Coffee and Diabetes – The Harvard Study

One of the earlier studies on the correlation between coffee consumption and Type 2 diabetes was carried out at the Harvard School of Public Health and Brigham and Women’s Hospital. The results of the study were published in the January 6, 2004 issue of the Annals of Internal Medicine. In a study that had over 125,000 participants, researchers found that drinking six or more cups of coffee a day significantly reduces the risk of developing Type 2 diabetes.

The researchers used information gathered by two well-known studies – the ongoing Health Professionals Follow-up Study and the Brigham and Women’s Nurses Health Study. Each of the studies tracks multiple health, food and lifestyle factors in health professionals via periodic questionnaires. The results compiled in the two studies have been the basis for a great deal of health-related research because they represent two of the largest sample groups of any questionnaire based study, and because of the length of time that the information has been being compiled.

The Health Professionals Study tracked 41,934 men for 12 years – 1986 to 1998. The Brigham and Women’s Nurses Health study tracked 84,276 women for eighteen years – from 1980 to 1998. The researchers used food frequency questionnaires every two to four years to track participants’ intake of both regular and decaffeinated coffee.


Over the course of the study, 1,333 men and 4,058 women were diagnosed with type 2 diabetes. After filtering out other lifestyle factors like smoking, exercise and obesity, researchers found that men who drank six or more cups of caffeinated coffee each day reduced their risk of type 2 diabetes by 50%. Among women, those who drank six or more cups of caffeinated coffee per day reduced their risk of developing type 2 diabetes by 30%. In both cases, the calculations were made against groups that didn’t drink coffee at all. The study also found that those who drink decaffeinated coffee also reduce their risk of developing type 2 diabetes, but to a far lesser extent than those who drink caffeinated coffee.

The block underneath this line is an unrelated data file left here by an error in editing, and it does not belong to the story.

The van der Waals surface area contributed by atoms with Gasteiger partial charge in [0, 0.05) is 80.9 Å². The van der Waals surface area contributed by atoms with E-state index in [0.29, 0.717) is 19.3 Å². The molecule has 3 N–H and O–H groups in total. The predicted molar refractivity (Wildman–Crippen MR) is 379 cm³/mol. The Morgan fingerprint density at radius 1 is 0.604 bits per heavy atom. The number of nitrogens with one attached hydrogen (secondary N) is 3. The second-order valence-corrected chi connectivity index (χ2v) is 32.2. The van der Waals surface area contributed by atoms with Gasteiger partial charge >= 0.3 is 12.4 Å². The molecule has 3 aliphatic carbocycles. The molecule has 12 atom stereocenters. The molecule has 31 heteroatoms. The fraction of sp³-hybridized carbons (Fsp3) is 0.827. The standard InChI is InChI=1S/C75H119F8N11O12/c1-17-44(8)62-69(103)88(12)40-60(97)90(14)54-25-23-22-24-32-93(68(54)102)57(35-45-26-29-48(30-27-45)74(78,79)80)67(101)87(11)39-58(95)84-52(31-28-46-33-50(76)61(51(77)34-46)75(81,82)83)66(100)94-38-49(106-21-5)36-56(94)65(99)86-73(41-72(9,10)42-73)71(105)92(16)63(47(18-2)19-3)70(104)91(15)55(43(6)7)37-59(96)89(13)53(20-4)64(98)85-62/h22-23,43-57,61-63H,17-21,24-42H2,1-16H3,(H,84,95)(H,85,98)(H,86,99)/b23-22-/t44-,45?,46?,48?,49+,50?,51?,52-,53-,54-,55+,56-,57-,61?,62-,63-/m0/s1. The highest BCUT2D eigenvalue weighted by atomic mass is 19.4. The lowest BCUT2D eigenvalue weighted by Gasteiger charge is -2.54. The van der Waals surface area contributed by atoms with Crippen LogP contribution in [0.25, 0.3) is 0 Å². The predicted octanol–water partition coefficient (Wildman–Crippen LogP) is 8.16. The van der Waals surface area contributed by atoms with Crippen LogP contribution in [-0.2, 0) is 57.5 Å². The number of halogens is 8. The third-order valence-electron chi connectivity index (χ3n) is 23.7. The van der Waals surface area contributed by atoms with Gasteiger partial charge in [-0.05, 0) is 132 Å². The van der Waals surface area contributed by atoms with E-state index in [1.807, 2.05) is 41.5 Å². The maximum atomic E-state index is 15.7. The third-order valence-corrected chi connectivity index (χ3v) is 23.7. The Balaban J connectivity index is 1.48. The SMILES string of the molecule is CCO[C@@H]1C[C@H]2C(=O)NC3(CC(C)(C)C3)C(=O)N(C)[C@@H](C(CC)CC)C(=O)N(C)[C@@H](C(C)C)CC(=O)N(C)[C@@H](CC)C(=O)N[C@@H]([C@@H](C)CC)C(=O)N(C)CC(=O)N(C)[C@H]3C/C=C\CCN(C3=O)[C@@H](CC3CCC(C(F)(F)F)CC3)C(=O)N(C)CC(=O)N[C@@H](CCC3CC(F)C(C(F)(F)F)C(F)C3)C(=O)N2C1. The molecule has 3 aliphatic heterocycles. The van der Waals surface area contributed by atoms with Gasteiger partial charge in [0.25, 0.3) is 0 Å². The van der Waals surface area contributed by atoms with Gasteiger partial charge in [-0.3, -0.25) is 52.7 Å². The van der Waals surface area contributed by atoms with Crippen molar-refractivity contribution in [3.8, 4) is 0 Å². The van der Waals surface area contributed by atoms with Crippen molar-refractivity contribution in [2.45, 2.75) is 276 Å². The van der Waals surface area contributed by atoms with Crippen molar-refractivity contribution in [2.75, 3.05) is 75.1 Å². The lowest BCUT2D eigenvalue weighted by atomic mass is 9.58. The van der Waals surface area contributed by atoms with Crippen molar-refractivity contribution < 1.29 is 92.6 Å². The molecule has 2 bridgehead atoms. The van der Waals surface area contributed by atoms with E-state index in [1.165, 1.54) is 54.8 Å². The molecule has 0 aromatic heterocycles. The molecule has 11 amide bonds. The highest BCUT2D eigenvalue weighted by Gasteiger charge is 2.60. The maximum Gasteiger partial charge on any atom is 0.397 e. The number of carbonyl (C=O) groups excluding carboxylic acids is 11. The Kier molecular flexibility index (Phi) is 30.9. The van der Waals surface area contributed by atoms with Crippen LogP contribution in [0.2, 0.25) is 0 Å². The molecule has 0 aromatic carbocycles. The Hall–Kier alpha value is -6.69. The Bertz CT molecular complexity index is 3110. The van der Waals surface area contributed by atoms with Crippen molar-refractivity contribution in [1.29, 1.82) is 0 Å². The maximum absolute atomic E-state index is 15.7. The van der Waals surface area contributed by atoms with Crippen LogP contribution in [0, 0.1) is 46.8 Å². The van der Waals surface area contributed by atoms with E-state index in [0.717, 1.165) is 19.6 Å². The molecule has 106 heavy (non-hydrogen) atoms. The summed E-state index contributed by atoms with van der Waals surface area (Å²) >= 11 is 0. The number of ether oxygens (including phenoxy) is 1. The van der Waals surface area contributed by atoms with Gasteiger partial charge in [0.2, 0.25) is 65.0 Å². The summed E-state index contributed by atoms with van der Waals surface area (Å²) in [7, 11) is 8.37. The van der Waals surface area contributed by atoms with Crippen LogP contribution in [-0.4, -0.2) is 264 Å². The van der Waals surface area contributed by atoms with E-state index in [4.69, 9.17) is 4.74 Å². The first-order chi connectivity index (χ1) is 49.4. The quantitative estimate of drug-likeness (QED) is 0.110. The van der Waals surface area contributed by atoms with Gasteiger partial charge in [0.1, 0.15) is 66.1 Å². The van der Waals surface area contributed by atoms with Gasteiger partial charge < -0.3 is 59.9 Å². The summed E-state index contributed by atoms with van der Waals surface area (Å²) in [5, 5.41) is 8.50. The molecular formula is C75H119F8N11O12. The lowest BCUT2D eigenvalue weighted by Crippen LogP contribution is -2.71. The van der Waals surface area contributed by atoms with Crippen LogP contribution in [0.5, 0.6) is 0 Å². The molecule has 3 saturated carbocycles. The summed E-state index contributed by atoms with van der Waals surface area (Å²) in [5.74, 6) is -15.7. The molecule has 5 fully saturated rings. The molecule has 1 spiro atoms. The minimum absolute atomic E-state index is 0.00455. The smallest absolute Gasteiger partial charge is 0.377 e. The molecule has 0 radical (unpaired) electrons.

While we often consider coffee and caffeine to be nearly synonymous, researchers note that coffee has a lot of antioxidants like chlorogenic acid and magnesium. Those can actually improve insulin sensitivity, which may be part of the reason for the lowered risk.

These results have since been further confirmed by other studies with similar results. Despite the further studies, most researchers still feel that more research is needed before they make any firm statements about drinking coffee and diabetes. As the author of the Harvard study stated at the time the results were released, “We still don’t know exactly why coffee is beneficial for diabetes. It doesn’t mean everyone should run out for a latte.”